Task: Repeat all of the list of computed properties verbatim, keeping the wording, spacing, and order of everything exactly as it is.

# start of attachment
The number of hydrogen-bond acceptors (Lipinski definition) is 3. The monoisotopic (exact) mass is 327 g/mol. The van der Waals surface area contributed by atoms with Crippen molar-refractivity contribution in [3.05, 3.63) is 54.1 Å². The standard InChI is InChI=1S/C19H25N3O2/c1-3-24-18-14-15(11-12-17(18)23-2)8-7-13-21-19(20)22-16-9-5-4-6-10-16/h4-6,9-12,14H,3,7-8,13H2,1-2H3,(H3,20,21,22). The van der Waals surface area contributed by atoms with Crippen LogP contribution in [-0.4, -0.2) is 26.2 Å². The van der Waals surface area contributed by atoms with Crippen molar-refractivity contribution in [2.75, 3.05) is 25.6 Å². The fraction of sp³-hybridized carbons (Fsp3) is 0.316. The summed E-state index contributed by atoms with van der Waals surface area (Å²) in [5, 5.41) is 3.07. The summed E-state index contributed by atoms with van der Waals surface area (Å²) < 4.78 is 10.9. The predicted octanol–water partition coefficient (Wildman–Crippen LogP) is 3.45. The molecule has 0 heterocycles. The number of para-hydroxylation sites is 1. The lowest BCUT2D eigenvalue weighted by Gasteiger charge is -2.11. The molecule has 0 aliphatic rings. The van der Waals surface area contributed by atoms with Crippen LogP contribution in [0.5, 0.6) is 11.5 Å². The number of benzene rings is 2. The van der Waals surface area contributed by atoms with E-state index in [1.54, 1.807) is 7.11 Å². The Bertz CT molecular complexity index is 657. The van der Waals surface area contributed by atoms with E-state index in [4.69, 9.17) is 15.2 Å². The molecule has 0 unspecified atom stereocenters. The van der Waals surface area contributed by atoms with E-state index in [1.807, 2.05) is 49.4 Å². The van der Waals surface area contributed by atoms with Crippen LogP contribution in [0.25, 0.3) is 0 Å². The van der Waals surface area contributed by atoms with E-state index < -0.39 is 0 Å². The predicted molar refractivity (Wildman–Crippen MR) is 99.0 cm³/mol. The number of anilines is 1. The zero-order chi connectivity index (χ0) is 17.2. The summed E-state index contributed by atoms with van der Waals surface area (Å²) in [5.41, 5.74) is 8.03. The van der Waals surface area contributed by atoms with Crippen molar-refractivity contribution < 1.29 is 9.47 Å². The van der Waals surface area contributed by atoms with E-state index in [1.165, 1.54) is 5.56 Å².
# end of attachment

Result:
The number of hydrogen-bond acceptors (Lipinski definition) is 3. The monoisotopic (exact) mass is 327 g/mol. The van der Waals surface area contributed by atoms with Crippen molar-refractivity contribution in [3.05, 3.63) is 54.1 Å². The standard InChI is InChI=1S/C19H25N3O2/c1-3-24-18-14-15(11-12-17(18)23-2)8-7-13-21-19(20)22-16-9-5-4-6-10-16/h4-6,9-12,14H,3,7-8,13H2,1-2H3,(H3,20,21,22). The van der Waals surface area contributed by atoms with Crippen LogP contribution in [-0.4, -0.2) is 26.2 Å². The van der Waals surface area contributed by atoms with Crippen molar-refractivity contribution in [2.75, 3.05) is 25.6 Å². The fraction of sp³-hybridized carbons (Fsp3) is 0.316. The summed E-state index contributed by atoms with van der Waals surface area (Å²) in [5, 5.41) is 3.07. The summed E-state index contributed by atoms with van der Waals surface area (Å²) < 4.78 is 10.9. The predicted octanol–water partition coefficient (Wildman–Crippen LogP) is 3.45. The molecule has 0 heterocycles. The number of para-hydroxylation sites is 1. The lowest BCUT2D eigenvalue weighted by Gasteiger charge is -2.11. The molecule has 0 aliphatic rings. The van der Waals surface area contributed by atoms with Crippen LogP contribution in [0.5, 0.6) is 11.5 Å². The number of benzene rings is 2. The van der Waals surface area contributed by atoms with E-state index in [1.54, 1.807) is 7.11 Å². The Bertz CT molecular complexity index is 657. The van der Waals surface area contributed by atoms with E-state index in [4.69, 9.17) is 15.2 Å². The molecule has 0 unspecified atom stereocenters. The van der Waals surface area contributed by atoms with E-state index in [1.807, 2.05) is 49.4 Å². The van der Waals surface area contributed by atoms with Crippen LogP contribution in [0.25, 0.3) is 0 Å². The van der Waals surface area contributed by atoms with E-state index < -0.39 is 0 Å². The predicted molar refractivity (Wildman–Crippen MR) is 99.0 cm³/mol. The number of anilines is 1. The zero-order chi connectivity index (χ0) is 17.2. The summed E-state index contributed by atoms with van der Waals surface area (Å²) in [5.41, 5.74) is 8.03. The van der Waals surface area contributed by atoms with Crippen molar-refractivity contribution < 1.29 is 9.47 Å². The van der Waals surface area contributed by atoms with E-state index in [1.165, 1.54) is 5.56 Å².